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Top 25 Art Blog - Creative Tourist

George Pringle at the Social: Live Review

We catch the London singer’s much anticipated return on Saturday 15th June 2013.

Written by Richard Pearmain

George Pringle by Maria Montiel

George Pringle by Maria Montiel

It seems strange to think that it’s been three whole years since George Pringle last graced a stage. I’d seen her a few times at various venues around town, a resolutely awkward presence usually at complete odds (musically, anyway) with the other bands she was on the bill with. Describing herself as a diseuse, her vaguely autobiographical spoken-word delivery, set to GarageBand beats from a Mac laptop, earned column inches, even before the appearance of her first album, the self released Salon Des Refusés. She also managed to bag a support spot with Air on a European tour, before seeming to disappear from view.

And yet here we are at the Social, in a narrow basement in a narrow bar tucked away from the bustle of a West End Saturday night. Antonioni’s L’Eclisse is projected soundlessly onto a screen behind the tiny stage, with the accompaniment of what sounds like 1970s and 1980s Italian pop tunes playing over the PA. The lighting is low, and a crowd (including friends and family) gathers, awaiting what is described as a “recital” of the long awaited new album.

George Pringle by Sam Parr

George Pringle by Sam Parr

Golfo Dei Poeti (or the Gulf of Poets, apparently a colloquial name for La Spezia, in northern Italy), is Pringle’s first musical work since Salon Des Refusés. Described as “music for lonely cowgirls”, it embraces the same DIY ethic as its predecessor, but it’s a much more sophisticated affair. With the glitchy beats of the first album reined in, Golfo Dei Poeti is both fragile and lush – an electro-pop soundtrack for a late night taxi ride home. Pringle’s delivery has also changed, with her lyrics more spare, and she actually sings now!

As she stepped on to the stage, another difference from the George Pringle of old was clearly evident – instead of solely being accompanied by her trusty laptop, tonight she was the musician, with a keyboard and bass guitar arranged around her.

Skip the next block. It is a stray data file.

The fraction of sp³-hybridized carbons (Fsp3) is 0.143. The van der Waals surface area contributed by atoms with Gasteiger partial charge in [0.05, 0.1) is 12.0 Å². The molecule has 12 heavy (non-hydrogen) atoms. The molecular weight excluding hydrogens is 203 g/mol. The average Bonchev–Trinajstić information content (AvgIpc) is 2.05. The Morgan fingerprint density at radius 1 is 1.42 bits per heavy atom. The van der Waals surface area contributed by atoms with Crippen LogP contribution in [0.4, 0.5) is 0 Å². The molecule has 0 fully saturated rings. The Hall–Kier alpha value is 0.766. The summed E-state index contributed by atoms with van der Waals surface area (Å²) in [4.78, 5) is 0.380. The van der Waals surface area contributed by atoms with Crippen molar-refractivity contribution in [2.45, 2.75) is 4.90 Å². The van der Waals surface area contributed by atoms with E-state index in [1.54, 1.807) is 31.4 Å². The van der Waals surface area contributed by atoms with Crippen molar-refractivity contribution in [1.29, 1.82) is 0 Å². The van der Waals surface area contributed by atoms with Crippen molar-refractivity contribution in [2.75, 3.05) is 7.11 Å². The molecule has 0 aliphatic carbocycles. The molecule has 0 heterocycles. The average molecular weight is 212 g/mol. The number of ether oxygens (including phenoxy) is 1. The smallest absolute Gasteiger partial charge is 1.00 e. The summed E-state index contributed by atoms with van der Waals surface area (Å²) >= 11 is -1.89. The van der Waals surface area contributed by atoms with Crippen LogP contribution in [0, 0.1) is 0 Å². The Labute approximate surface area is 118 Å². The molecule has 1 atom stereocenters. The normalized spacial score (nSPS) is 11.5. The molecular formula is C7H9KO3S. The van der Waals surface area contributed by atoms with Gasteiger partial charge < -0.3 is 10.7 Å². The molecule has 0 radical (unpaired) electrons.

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The set opened with Golfo Dei Poeti itself, the album title track (also, perversely, the final track), a simple repeated phrase bathed in echo and set to a sprightly drum beat and a looping synth line, before a complete change of mood and pace with London, My Lonely Smoke RingPringle’s delicate vocal over a bare, mournful organ (though the crowd got a bit carried away and started cheering during the long pause before the song’s big finish). She picked up a melodica for To Augustus With Love, and returned to it for La Notte, adding textures over the latter’s cascading keyboard melody. The second half of the set featured Pringle on the bass guitar, a highlight being Real As Sound, which built up from a sparse, ominously wailing soundwave, with simple, repeated verses, to a pulsing lo-fi floor filler.

George Pringle by Gabriel Ayala

George Pringle by Gabriel Ayala

Pringle seemed much more confident as a performer than I remember, and there was a fair bit of banter between songs, including reminiscences of people thinking that injuries obtained falling off stage at the Luminaire were all part of the act.

George Pringle by Maria Montiel

George Pringle by Maria Montiel

The set closed with Physical Education (Part 1), the night’s sole representative from Salon Des Refusés, with frantic electro beats and cheeky hints of I Feel Love, before Pringle’s brother took on DJ duties.

It was a welcome return for George Pringle, and I just hope that it’s not such a long wait before we get to see her again.

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